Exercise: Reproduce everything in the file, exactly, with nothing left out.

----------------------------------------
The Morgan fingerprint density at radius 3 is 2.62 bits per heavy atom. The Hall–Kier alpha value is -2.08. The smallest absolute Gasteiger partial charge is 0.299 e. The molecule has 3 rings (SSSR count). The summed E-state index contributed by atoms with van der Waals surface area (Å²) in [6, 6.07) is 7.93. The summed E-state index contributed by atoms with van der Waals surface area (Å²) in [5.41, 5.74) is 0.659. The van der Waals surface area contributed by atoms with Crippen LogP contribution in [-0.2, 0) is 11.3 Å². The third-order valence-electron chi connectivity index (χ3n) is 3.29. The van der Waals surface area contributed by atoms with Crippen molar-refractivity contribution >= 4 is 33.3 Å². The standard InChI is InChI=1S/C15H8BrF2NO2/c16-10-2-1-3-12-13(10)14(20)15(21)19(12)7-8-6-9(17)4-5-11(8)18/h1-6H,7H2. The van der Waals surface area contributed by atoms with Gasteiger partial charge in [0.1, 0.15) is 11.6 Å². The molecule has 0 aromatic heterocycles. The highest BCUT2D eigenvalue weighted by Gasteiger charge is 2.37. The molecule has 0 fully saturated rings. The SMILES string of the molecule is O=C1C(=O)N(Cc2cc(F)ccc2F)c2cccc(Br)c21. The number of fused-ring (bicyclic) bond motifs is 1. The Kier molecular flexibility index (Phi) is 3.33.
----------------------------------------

The Morgan fingerprint density at radius 3 is 2.62 bits per heavy atom. The Hall–Kier alpha value is -2.08. The smallest absolute Gasteiger partial charge is 0.299 e. The molecule has 3 rings (SSSR count). The summed E-state index contributed by atoms with van der Waals surface area (Å²) in [6, 6.07) is 7.93. The summed E-state index contributed by atoms with van der Waals surface area (Å²) in [5.41, 5.74) is 0.659. The van der Waals surface area contributed by atoms with Crippen LogP contribution in [-0.2, 0) is 11.3 Å². The third-order valence-electron chi connectivity index (χ3n) is 3.29. The van der Waals surface area contributed by atoms with Crippen molar-refractivity contribution >= 4 is 33.3 Å². The standard InChI is InChI=1S/C15H8BrF2NO2/c16-10-2-1-3-12-13(10)14(20)15(21)19(12)7-8-6-9(17)4-5-11(8)18/h1-6H,7H2. The van der Waals surface area contributed by atoms with Gasteiger partial charge in [0.1, 0.15) is 11.6 Å². The molecule has 0 aromatic heterocycles. The highest BCUT2D eigenvalue weighted by Gasteiger charge is 2.37. The molecule has 0 fully saturated rings. The SMILES string of the molecule is O=C1C(=O)N(Cc2cc(F)ccc2F)c2cccc(Br)c21. The number of fused-ring (bicyclic) bond motifs is 1. The Kier molecular flexibility index (Phi) is 3.33.